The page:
By Tim Baffoe–
(CBS) It’s Friday. Spring is becoming summer. You’re probably not wearing shoes at work. The outside world beckons the possibilities. Everything, anything that isn’t whatever you are getting paid not to be doing at the moment is out there.
Your superior, Steve (all superiors are named Steve or Jack), walks in “just to let you know” that he read that report you submitted, and he noticed how you didn’t include the suggestions he forwarded you through his secretary a few weeks ago. As you drag your shoes over inconspicuously with your toe, you explain that what you submitted was what you believe best suits the objectives of the organization.
Steve kindly disagrees and asks that you follow directives in the future. Your middle finger rises just as Steve’s wink turns to the back of his stupid, BoRics’d head.
You are the Tom Thibodeau of your workplace.
You know you know what you know. You know what you know is the best way to get everything done. And you know when people above you tell you that you need to do things a different way, those people are wrong because they aren’t in the trenches like you have been your whole career.
You have certainly been drunk on whatever sliver of authority you’ve ever been granted. And you’d sooner suffer career seppuku than compromise your hard-earned rung on the middle of the ladder.
Maybe your way cuts into the department budget or requires more Jimmy Butler minutes. Maybe you think it’s bull that Cheryl down the hall is milking her maternity leave when she said she was part of the team and would do anything for the team and now her nursing little Brayden leaves the rest of the team hanging. Fine, Cheryl, we march on without you and bring in some guy we transferred to China two years ago to chuck threes.
Maybe you’re insensitive and fairly wrong and your co-workers think you’re a bit touched in the head, but you know in every fiber of your being that yours is the best way to accomplish the work.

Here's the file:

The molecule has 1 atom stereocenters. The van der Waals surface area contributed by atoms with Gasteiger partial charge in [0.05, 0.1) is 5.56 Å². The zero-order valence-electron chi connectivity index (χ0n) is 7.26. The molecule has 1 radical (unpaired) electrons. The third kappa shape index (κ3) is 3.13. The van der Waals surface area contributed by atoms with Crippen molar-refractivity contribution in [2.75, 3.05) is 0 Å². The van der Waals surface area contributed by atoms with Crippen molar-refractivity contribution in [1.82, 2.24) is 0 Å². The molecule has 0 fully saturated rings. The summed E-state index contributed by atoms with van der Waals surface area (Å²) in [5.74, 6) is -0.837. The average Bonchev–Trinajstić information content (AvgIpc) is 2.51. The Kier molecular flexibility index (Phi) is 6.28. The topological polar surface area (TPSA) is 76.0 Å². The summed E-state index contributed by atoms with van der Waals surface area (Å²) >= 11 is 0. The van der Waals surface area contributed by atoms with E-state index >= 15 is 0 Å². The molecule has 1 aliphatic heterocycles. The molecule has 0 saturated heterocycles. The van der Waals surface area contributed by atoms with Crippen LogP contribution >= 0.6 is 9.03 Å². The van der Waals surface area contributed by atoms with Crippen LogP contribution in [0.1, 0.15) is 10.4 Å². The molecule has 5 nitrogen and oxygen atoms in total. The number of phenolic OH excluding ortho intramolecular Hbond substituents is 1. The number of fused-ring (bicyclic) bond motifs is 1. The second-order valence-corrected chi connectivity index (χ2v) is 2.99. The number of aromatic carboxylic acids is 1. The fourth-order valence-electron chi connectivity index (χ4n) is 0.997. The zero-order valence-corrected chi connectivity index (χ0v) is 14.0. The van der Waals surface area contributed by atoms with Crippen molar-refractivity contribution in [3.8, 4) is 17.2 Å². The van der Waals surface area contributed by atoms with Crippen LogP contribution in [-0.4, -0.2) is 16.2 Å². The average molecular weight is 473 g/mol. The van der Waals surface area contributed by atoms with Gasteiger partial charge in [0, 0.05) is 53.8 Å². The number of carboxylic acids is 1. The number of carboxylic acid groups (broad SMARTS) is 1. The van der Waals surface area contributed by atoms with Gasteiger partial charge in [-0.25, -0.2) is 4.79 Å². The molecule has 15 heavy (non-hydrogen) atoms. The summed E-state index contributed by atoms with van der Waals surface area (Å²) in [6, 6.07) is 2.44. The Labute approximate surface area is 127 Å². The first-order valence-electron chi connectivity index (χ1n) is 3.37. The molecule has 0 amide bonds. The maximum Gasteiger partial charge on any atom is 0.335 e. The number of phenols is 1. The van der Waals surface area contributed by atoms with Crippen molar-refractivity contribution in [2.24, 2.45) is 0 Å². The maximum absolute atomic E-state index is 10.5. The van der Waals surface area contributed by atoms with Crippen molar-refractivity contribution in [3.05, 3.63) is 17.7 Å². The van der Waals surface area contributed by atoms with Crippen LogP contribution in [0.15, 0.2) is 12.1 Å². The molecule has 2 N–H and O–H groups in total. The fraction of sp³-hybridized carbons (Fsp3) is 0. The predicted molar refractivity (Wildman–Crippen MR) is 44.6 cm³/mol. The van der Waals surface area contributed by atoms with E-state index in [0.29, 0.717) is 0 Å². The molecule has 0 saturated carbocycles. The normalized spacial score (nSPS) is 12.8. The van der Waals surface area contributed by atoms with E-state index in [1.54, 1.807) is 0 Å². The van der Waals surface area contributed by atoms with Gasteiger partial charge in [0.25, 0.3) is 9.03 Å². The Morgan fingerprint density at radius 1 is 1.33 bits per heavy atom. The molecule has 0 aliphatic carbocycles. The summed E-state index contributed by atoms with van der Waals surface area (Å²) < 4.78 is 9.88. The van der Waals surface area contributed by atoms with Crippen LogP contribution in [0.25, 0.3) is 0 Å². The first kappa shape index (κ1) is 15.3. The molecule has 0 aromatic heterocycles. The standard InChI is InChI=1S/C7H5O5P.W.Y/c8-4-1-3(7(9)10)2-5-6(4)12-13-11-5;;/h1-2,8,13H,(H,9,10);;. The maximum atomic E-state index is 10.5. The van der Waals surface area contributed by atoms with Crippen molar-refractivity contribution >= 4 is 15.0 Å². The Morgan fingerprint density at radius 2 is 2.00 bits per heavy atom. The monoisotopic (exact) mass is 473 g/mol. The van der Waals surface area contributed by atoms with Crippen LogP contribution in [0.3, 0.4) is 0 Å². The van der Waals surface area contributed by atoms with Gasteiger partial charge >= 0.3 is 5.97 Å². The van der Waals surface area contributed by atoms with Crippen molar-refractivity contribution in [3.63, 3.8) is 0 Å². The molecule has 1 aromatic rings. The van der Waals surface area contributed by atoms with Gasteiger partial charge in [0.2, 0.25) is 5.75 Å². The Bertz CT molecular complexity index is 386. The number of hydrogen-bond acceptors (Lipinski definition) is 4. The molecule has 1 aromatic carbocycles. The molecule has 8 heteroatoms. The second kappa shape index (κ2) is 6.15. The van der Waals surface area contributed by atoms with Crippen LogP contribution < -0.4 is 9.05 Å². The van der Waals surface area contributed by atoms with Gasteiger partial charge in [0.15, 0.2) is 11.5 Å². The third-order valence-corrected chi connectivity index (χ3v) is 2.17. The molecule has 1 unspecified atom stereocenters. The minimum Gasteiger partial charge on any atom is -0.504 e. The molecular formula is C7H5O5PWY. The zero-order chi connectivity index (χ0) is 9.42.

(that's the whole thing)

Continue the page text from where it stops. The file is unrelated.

That is why you respect, if not admire, the recently departed Thibodeau, who was fired as Bulls coach on Thursday after five largely successful seasons in Chicago. He won games his way. He scoffed at management. He got blood from turnips and made the Bulls the best Printing, Glossing and Labeling Accounts Payable Department in the NBA. He and you have, like, four of the same neckties.
But management gonna management. And when Thibodeau was unceremoniously dismissed, even though you knew it was coming, you empathized. You may even be sore about it.
The official Bulls press release didn’t help much. Firings in sports are usually publicly cordial. This was a public beating. What’s worse, the bamboo canes weren’t even wielded by Gar Forman or John Paxson; instead, chairman Jerry Reinsdorf was called in to remind people (and himself) that he owns the team and like hell would put up with the Thibodeau insubordination that Forman and Paxson told Reinsdorf’s secretary about.
It’s one thing for the mutual contempt with your immediate superiors to result in a parting of ways. It’s another to bring in the company CEO who said your name wrong at the annual picnic to bus toss you. Any “We wish Tom the best” line that Forman and Paxson would pretend to give after that was parenthetically capped with “in hell.”
This firing is spiteful. It doubles as not just a divorce but a whisper to potential new mates that Thibodeau is diseased — “Hire Tom Thibodeau, and your stars will be worn down to a husk. He isn’t a company man.”
Management heard about the jokes you made to Jeff Van Gundy during that conference call and all the other company emails you leaked …
The front office rift with Thibodeau accelerated when coaching staff wanted to draft Draymond Green in 2012. They took Marquis Teague. Oops— Frank Isola (@TheFrankIsola) May 28, 2015
… and this is your reckoning.
And that’s what makes a coach dismissal that everyone knew months ago was coming evoke negative emotion. That’s how you come to empathize with a guy you criticized for years about his players’ minutes loads and refusal to not treat a triple overtime game in January against Orlando like a Game 7.
Maybe Thibodeau is obtuse and full of hubris and maybe a tad counterproductive in the long run, but golly if your inner Thibodeau doesn’t rear its hoarse voice when that TPS report disgraces your desk at 3 p.m. on a Friday.
You might condone firing a guy. Business is business. But gathering everyone around a dunk tank to watch a guy fall into an empty tub sure does make an easy object of criticism like Tom Thibodeau a sudden champion for the stubborn Everyman.
Tim Baffoe is a columnist for CBSChicago.com. Follow Tim on Twitter @TimBaffoe. The views expressed on this page are those of the author, not CBS Local Chicago or our affiliated television and radio stations.